The Leicester study has discovered that techniques used in radar systems can be modified and have the potential to improve early diagnosis and effective monitoring of stroke victims.
Research by Joanne Cowe in the University’s Medical Physics group led to the breakthrough which offers huge potential to deliver benefits to patients.
Joanne said: “Stroke is the third most common cause of death and the most common cause of adult disability in the UK and is estimated to cost the NHS over £2.3 billion per year. One quarter of strokes are due to emboli (blood clots or other foreign bodies) blocking small blood vessels in the brain. Emboli can originate from a number of sources such as the heart or from plaques in arteries in the head or neck due to vascular disease.
“Doppler ultrasound can be used for the detection of emboli in the cerebral circulation and can also be used to monitor the blood flow through vessels to assess if there are any problems such as blockages. Therefore, research into the detection of emboli and vascular disease, using ultrasound, has the potential to reduce stroke death and disability rates, and to generate large financial savings.”
Joanne graduated with a Masters in Electrical and Electronic Engineering before going on to work as a military systems engineer. She then went on to undertake a PhD as part of the University of Leicester’s Medical Physics group. In her PhD she investigated how radar techniques could improve the operation of medical ultrasound devices. In particular she looked at how these technologies could be used to detect and monitor the blood clots or other foreign bodies travelling through blood vessels in the brain which can lead to strokes.
Joanne will be presenting the findings of her Ph.D. research at a doctoral inaugural lecture on Wednesday 6th February. In this lecture she will explain how she investigated new methods of processing the ultrasound signal so as to obtain additional information. In particular she will be describing how techniques used in radar systems can be modified and utilised in a Doppler ultrasound system to improve the resolution, thereby providing more detailed information about the depths at which movement is occurring. This has the potential to aid in the early diagnosis and also in the monitoring of progression of vascular disease.
The second doctoral inaugural lecture will take place on Wednesday 6th February at 5.30pm in Ken Edwards Lecture Theatre 3. In addition to Joanne Cowe it will also feature Carolyn Tarrant (School of Psychology) talking about her research on “Trust Me I’m A Doctor”. Please email firstname.lastname@example.org for further information or if you wish to attend.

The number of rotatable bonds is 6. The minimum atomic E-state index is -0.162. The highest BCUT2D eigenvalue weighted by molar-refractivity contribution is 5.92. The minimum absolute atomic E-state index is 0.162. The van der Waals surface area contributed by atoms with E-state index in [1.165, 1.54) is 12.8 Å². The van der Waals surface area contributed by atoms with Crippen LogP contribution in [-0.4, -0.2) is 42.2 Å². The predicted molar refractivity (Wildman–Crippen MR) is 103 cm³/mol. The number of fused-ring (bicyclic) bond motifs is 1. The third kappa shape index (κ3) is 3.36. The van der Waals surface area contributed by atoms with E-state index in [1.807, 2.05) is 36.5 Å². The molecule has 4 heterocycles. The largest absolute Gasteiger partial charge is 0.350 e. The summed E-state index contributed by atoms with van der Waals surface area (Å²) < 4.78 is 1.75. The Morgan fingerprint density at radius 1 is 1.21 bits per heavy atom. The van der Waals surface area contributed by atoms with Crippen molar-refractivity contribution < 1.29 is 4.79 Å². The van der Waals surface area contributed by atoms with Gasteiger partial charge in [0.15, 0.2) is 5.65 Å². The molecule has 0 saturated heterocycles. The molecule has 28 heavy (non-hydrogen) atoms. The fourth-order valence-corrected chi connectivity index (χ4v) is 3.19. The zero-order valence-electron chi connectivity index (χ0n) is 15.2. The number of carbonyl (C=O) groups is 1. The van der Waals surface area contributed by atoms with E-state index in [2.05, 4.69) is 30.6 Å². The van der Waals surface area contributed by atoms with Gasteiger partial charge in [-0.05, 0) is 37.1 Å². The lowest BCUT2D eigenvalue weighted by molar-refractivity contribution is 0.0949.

Ather Mirza | alfa
Obstructing the ‘inner eye’
07.07.2017 | Friedrich-Schiller-Universität Jena
Drone vs. truck deliveries: Which create less carbon pollution?
31.05.2017 | University of Washington
3-D shape acquisition using water displacement as the shape sensor for the reconstruction of complex objects
A global team of computer scientists and engineers have developed an innovative technique that more completely reconstructs challenging 3D objects. An ancient...
Physicists have developed a new technique that uses electrical voltages to control the electron spin on a chip. The newly-developed method provides protection from spin decay, meaning that the contained information can be maintained and transmitted over comparatively large distances, as has been demonstrated by a team from the University of Basel’s Department of Physics and the Swiss Nanoscience Institute. The results have been published in Physical Review X.
For several years, researchers have been trying to use the spin of an electron to store and transmit information. The spin of each electron is always coupled...
What is the mass of a proton? Scientists from Germany and Japan successfully did an important step towards the most exact knowledge of this fundamental constant. By means of precision measurements on a single proton, they could improve the precision by a factor of three and also correct the existing value.
To determine the mass of a single proton still more accurate – a group of physicists led by Klaus Blaum and Sven Sturm of the Max Planck Institute for Nuclear...
The research team of Prof. Dr. Oliver Einsle at the University of Freiburg's Institute of Biochemistry has long been exploring the functioning of nitrogenase....
A one trillion tonne iceberg - one of the biggest ever recorded -- has calved away from the Larsen C Ice Shelf in Antarctica, after a rift in the ice,...
21.07.2017 | Event News
19.07.2017 | Event News
12.07.2017 | Event News
24.07.2017 | Power and Electrical Engineering
24.07.2017 | Materials Sciences
24.07.2017 | Materials Sciences